# Projectile Motion

1. Mar 18, 2004

### Skyrunner

For my mechanics, I am trying to model the flight of an objected released from an angled slide, which slides (not rolls) down a distance L (constant), launches at a hight h (constant) above ground and travels a distance X, untill it hits the ground. The slide's angle A is adjusted.

My problem is I cannot seem to come up woith a simple formula, the only way I find to solve this using SUVAT equationsd as i have been told to ,ends up in a hefty quadratic equation, and several people have noted that there are simpler ways to model this? Any links to sites containing similar problems, or Ideas on how to approach this, and what equations to use would be greatly appriciated!

http://www.skylinecomputers.co.uk/misc/Slide.JPG [Broken]

A quick diagram I knocked up...

Last edited by a moderator: May 1, 2017
2. Mar 18, 2004

### Integral

Staff Emeritus
At the point of exit from the tube the problem becomes a falling body problem, this can be seperated into x and y components of motion. The first step is to define your coordinate system,let the origin be the ground level below the lower end of the tube, let y be vertical and increasing up, let x be horizontal and increasing away from the end of the tube. The end of the tube is at y=h.

For the y or vertial motion you have:
$$\frac {d^2y} {dt^2} = -g$$
With initial condions
$$\frac {dy} {dt} \mid_0 = v_y$$
$$y(0) = h$$

for the x (horizontal motion) you have:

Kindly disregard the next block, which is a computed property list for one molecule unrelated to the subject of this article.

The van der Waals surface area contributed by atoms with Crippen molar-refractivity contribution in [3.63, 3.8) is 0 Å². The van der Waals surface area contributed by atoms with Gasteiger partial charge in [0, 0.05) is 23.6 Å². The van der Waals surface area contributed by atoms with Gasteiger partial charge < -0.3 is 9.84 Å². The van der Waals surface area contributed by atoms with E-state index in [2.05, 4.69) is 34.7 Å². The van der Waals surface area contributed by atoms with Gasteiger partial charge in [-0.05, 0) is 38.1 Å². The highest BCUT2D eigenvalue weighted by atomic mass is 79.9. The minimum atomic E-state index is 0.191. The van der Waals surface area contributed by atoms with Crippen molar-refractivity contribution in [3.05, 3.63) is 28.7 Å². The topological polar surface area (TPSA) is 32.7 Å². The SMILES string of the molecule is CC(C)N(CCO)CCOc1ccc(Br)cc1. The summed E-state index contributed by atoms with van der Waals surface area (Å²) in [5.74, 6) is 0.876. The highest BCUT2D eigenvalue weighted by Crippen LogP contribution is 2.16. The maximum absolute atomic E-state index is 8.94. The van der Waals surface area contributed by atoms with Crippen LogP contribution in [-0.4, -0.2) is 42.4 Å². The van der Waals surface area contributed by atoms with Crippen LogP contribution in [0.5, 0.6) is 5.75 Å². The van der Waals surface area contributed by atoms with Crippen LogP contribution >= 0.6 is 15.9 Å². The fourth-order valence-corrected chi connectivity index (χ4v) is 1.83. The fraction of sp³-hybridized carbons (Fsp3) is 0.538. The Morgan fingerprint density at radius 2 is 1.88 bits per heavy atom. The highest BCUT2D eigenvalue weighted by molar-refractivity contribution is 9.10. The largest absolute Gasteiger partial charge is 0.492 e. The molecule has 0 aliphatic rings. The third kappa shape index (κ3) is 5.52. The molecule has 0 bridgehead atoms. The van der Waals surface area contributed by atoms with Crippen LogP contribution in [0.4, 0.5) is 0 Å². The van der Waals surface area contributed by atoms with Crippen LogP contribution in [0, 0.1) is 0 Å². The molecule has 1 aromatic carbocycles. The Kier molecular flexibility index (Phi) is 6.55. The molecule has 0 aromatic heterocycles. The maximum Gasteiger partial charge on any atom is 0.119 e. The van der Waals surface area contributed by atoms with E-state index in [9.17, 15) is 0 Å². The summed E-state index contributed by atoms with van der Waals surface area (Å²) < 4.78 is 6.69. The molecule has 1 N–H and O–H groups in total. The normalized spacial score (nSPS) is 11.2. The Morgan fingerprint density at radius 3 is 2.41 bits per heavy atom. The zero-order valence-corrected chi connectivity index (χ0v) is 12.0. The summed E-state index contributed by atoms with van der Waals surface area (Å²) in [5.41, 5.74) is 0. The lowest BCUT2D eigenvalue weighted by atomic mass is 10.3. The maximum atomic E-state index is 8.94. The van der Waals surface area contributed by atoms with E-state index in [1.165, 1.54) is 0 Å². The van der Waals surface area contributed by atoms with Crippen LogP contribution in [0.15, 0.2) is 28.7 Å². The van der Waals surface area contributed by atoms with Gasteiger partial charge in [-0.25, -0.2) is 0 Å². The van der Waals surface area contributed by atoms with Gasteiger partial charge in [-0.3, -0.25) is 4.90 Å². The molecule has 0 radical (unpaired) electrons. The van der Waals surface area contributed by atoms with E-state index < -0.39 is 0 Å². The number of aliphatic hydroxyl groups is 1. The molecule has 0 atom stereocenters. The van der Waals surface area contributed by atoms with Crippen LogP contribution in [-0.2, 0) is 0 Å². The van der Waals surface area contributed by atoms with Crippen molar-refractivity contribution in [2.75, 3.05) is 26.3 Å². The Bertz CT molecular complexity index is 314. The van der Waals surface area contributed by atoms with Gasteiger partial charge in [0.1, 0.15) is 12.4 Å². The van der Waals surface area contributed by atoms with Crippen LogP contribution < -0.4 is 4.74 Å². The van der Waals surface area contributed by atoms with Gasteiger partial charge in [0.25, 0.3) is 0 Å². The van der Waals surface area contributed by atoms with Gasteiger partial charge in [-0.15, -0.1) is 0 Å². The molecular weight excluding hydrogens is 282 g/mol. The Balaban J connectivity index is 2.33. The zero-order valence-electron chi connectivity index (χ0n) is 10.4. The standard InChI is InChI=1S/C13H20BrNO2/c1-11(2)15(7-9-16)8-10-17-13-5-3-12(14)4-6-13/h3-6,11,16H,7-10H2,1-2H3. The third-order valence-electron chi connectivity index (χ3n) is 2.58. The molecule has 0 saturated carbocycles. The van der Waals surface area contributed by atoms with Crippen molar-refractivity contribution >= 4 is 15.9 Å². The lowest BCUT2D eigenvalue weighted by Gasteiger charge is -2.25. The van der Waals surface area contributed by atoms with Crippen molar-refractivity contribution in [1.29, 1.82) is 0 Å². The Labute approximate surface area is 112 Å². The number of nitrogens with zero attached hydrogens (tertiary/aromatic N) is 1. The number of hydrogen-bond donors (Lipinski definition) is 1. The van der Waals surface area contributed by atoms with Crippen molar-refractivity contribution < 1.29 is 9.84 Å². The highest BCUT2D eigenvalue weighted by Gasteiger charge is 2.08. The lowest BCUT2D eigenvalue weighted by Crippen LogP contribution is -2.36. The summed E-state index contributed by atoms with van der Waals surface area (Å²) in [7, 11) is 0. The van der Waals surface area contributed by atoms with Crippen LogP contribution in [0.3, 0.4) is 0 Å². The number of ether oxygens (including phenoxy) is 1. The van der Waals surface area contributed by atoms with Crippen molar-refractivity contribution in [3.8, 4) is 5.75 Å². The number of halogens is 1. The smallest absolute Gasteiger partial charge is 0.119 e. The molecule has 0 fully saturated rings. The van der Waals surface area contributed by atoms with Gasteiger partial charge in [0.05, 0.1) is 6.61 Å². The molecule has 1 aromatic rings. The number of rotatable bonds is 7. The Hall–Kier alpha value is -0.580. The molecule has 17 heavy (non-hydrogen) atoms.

$$\frac {d^2x} {dt^2} = 0$$
With initial conditions:
$$\frac {dy} {dt} \mid_0 = v_x$$

The equation for the y motion is simply a statement that the object falls with constant acceleration. The equation for x motion is a statement of no acceleration or constant velocity.

The solution for the y motion is:
$$y(t) = -\frac 1 2 g t^2 + v_yt + h$$
The solution for the x motion is :
$$x(t) = v_x t$$

To get the initial velocity use conservation of energy,

$$mgd = \frac 1 2 m v^2$$
so
$$v = \sqrt {2gd}$$
d is the total drop of the tube.
Using trig we get
$$v_y = v \sin( \theta)$$
$$v_x = v \cos( \theta)$$
This is much more then I generally provide for this type of problem, but it is not clear what level you are working at (high school or college) I hope you can complete the problem by putting all the pieces together.

Last edited: Mar 18, 2004
3. Mar 18, 2004

### HallsofIvy

Staff Emeritus
As long as the object is on the slide (and assuming no friction) the acceleration along the slide is -g sin A. The speed along the slide is -g sin(A)t and the distance traveled -g sin(A)t<sup>2</sup>/2. You could now calculate the time, t, required to travel the length of the slide, l, and use that to find the speed at the end of the slide. A simpler way is to use conservation of energy. Initially, the object has height l sin(A) and so potential energy, relative to the bottom of the slide, of lmg sin(A). At the bottom of the slide, all that energy is converted into kinetic energy: (1/2)m v<sup>2</sup>= lmg sin(A) so v<sup>2</sup>= 2lg sin(A). and v= &radic;(2lg sin(A)). Call that v<sub>0</sub>. After leaving the slide, the object has acceleration downward of -g and no horizontal acceleration. It velocity vector at any time t will be
(v<sub>0</sub>cos(A), -gt+ v<sub>0</sub>sin(A)) and position vector (taking the bottom of the slide to be (0,h)) of (v<sub>0</sub>sin(A)t,-(g/2)t<sup>2</sup>+ v<sub>0</sub>sin(A)t+ h).

The object "hits the sand" when -(g/2)t<sup>2</sup>+ v<sub>0</sub>sin(A)t+ h= 0. Yes, that's a quadratic equation but it can be solved using the quadratic formula. Once that has been done substitute into v<sub>0</sub>sin(A)t to find d.

4. Mar 19, 2004

### Skyrunner

Thanks for the info, its for my a-level work... will go throught it ll when Iget time this evening and see if it helps... cheers.